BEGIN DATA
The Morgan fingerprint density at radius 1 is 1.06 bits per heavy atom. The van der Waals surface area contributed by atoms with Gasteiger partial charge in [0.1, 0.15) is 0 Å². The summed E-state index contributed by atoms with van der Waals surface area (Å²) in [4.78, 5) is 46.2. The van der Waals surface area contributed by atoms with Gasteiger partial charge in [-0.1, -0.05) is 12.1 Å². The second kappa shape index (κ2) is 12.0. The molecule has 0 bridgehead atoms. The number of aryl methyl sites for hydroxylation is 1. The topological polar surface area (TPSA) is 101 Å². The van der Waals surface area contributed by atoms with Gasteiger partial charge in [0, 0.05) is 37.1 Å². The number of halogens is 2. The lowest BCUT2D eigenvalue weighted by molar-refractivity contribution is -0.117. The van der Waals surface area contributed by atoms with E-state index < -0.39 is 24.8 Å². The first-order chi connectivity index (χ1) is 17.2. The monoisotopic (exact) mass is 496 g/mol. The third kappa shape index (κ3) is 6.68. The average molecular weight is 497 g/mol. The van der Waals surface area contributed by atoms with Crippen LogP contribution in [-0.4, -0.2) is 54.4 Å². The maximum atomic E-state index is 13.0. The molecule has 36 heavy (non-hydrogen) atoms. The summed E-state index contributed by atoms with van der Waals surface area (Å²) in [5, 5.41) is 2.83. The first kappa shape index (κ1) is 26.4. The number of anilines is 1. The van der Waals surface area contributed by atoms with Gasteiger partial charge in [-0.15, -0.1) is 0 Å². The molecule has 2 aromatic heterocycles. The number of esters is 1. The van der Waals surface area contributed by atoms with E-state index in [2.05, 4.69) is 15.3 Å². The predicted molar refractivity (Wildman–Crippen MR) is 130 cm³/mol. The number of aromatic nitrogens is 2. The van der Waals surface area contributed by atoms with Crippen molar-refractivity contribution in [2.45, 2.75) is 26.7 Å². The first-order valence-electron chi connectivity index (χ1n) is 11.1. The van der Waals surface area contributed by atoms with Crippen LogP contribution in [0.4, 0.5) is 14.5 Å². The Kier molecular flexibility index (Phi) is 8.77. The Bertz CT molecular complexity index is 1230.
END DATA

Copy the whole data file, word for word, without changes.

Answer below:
The Morgan fingerprint density at radius 1 is 1.06 bits per heavy atom. The van der Waals surface area contributed by atoms with Gasteiger partial charge in [0.1, 0.15) is 0 Å². The summed E-state index contributed by atoms with van der Waals surface area (Å²) in [4.78, 5) is 46.2. The van der Waals surface area contributed by atoms with Gasteiger partial charge in [-0.1, -0.05) is 12.1 Å². The second kappa shape index (κ2) is 12.0. The molecule has 0 bridgehead atoms. The number of aryl methyl sites for hydroxylation is 1. The topological polar surface area (TPSA) is 101 Å². The van der Waals surface area contributed by atoms with Gasteiger partial charge in [0, 0.05) is 37.1 Å². The number of halogens is 2. The lowest BCUT2D eigenvalue weighted by molar-refractivity contribution is -0.117. The van der Waals surface area contributed by atoms with E-state index < -0.39 is 24.8 Å². The first-order chi connectivity index (χ1) is 17.2. The monoisotopic (exact) mass is 496 g/mol. The third kappa shape index (κ3) is 6.68. The average molecular weight is 497 g/mol. The van der Waals surface area contributed by atoms with Crippen LogP contribution in [-0.4, -0.2) is 54.4 Å². The maximum atomic E-state index is 13.0. The molecule has 36 heavy (non-hydrogen) atoms. The summed E-state index contributed by atoms with van der Waals surface area (Å²) in [5, 5.41) is 2.83. The first kappa shape index (κ1) is 26.4. The number of anilines is 1. The van der Waals surface area contributed by atoms with Gasteiger partial charge in [-0.15, -0.1) is 0 Å². The molecule has 2 aromatic heterocycles. The number of esters is 1. The van der Waals surface area contributed by atoms with E-state index in [2.05, 4.69) is 15.3 Å². The predicted molar refractivity (Wildman–Crippen MR) is 130 cm³/mol. The number of aromatic nitrogens is 2. The van der Waals surface area contributed by atoms with Crippen molar-refractivity contribution in [2.45, 2.75) is 26.7 Å². The first-order valence-electron chi connectivity index (χ1n) is 11.1. The van der Waals surface area contributed by atoms with Crippen LogP contribution in [0.4, 0.5) is 14.5 Å². The Kier molecular flexibility index (Phi) is 8.77. The Bertz CT molecular complexity index is 1230.